Free lunch?

By
Home Builder with A&A Design Build Remodeling, Inc.

www.aadesignbuild.com, free,Bathroom remodeling,basement remodeling contractor,green remodeling,home remodeling,washington dc,design build,chevy chase, bethesdaI am wondering why people are so attracted to the word FREE? We are all in business, many of our clients are in business, and we know quite well that nothing is free. And yet, a lot of people are so addicted to getting something for nothing.

I personally don't expect to get anything for free. I also don't give much for free either. Being a remodeling contractor, I cringe when the first question people ask when they call us is: do you give free estimates? It is an immediate disqualifier for me. So, why do people expect it from me, but not from their doctor?

When I tell them that we don’t give free estimates, they are surprised and confused. The nicer ones ask: we are going to get three estimates, are you telling us that we need to pay you and other contractors too? To which I usually reply: when you visit a doctor and ask for his/her opinion, you pay for it, right? Oh yes. Now, if you don’t like the opinion or would like to get another one, you go to a different doctor and pay again, right? Of course you do.

So, how are we, the contractors, different from doctors? I, for example, am a civil engineer by education. In addition, I have 18 years of experience doing residential design-build remodeling. I think my experience is worth something. Or take real estate agents. Why do people expect that someone will spend 10-20-40 hours showing them the houses for free? Did we create this ourselves? And if yes, how do we change it? Or, do we need/want to change it?

 

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Show All Comments
Rainer
50,511
LS Rogers Realty
LS Rogers Realty - Richardson, TX

I tend to gravitate towards Free estimates, free consultations, free X-rays, etc... First I trust, then I pay. Offering free services such as initial cma's and tour guide, I suppose I've come to expect reciprocity. As for you, you have to do what works for you.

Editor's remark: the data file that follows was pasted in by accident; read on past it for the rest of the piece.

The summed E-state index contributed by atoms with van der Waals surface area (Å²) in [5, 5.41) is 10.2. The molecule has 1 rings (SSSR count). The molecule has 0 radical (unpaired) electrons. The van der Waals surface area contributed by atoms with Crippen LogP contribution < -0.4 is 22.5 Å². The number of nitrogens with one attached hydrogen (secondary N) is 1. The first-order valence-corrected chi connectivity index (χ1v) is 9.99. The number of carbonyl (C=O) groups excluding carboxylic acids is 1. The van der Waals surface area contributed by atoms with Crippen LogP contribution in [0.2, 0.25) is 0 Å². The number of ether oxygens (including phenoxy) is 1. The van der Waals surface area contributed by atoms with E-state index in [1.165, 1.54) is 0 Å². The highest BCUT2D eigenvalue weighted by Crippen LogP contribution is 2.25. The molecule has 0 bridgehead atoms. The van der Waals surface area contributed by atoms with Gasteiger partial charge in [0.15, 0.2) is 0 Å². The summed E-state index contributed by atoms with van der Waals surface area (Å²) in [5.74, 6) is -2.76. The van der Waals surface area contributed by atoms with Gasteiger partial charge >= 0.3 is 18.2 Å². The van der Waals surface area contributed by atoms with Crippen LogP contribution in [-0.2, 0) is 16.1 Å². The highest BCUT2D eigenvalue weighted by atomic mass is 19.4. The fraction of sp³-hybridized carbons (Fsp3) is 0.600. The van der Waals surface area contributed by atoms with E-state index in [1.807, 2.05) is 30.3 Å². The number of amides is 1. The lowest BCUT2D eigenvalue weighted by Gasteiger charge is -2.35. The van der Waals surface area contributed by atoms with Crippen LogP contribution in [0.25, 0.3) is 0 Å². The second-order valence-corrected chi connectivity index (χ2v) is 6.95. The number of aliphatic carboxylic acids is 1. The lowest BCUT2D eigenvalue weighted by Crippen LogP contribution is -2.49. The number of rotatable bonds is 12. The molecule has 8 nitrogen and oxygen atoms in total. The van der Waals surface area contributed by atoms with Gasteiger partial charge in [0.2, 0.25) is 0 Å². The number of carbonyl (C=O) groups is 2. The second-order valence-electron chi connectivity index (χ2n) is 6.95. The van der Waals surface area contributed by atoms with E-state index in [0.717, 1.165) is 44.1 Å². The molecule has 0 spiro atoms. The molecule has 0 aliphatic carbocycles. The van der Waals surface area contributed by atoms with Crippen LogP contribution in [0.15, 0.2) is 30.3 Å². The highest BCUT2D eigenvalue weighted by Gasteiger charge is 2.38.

Dec 10, 2008 12:03 AM #1
Rainmaker
1,337,712
Vickie Nagy
Vickie Nagy, Broker Associate Realty ONE Group BMC Associates | BRE#01363932 - San Ramon, CA
Broker for San Ramon, Danville, Dublin, Pleasanton

I think attention to the norm in your market is important...unless your reputation is such that people know they simply must spaek yto you about their next project.

Dec 10, 2008 12:05 AM #2
Rainer
13,920
Maggie Baumbach
Search Homes for Sale in Maryland at HelpShop.com - Reisterstown, MD

As long as you can build a practice that is in demand enough you probably don't have to float the f word around. But I think as someone else mentioned the trust might not be built yet so the free gets some folks to give it a shot and feel that they are not yet committed.  That is great that you have achieved that level.

Dec 10, 2008 12:17 AM #3
Rainer
80,540
Alex Shekhtman
A&A Design Build Remodeling, Inc. - Chevy Chase, DC
Design Build Remodeling, Washington DC, Bethesda, Chevy Chase

Trunda, of course trust is important. Don't take me wrong. Before we even meet, I provide my clients with licensing and insurance info, references etc. When we meet face to face, we both need to decide if it is a good fit. I talk to them and explain what we do and how, so they can decide if they see value in our services.

Dec 10, 2008 12:18 AM #4
Rainmaker
340,047
Robert May
Verico Canada First Mortgage/ Rainbow Realty - Lethbridge, AB
Real Estate Expert & Mortgage Broker- Lethbridge

i believe the attraction to 'free' comes because there is the perception that nothing is lost should the service fail to live up to expectation.

Dec 10, 2008 12:30 AM #5
Ambassador
567,298
C Tann-Starr
Tann Starr & Associates, Inc. - Flushing, NY

Featured @ Club Chaos

Dec 10, 2008 12:53 AM #6
Rainmaker
216,249
Richard Shuman
The Only B.S. I Have is from the University of Massachusetts - Longwood, FL
Realtor, Broker - Preferred Realty of Florida - ww

People are, have always been, and I'm sure, will always be attracted to special or free offers. It makes them feel like they're getting a deal.

While yes, most often you get what you pay for and rarely is anything truly free, most feel like they've got the upper hand when they're purchasing something at a discount, whether it's a meal, a trip or even a consult. Problem is that many people don't realize that it may be "1/2 OFF" or even "FREE" in the beginning the merchant is getting their money somehow, whether the consumer gives it in the begining or in the end.

No pun intended. kinda

Dec 10, 2008 06:46 AM #7
Rainer
80,540
Alex Shekhtman
A&A Design Build Remodeling, Inc. - Chevy Chase, DC
Design Build Remodeling, Washington DC, Bethesda, Chevy Chase

Thank you for all your replies. I think I need to clarify the issue a bit more.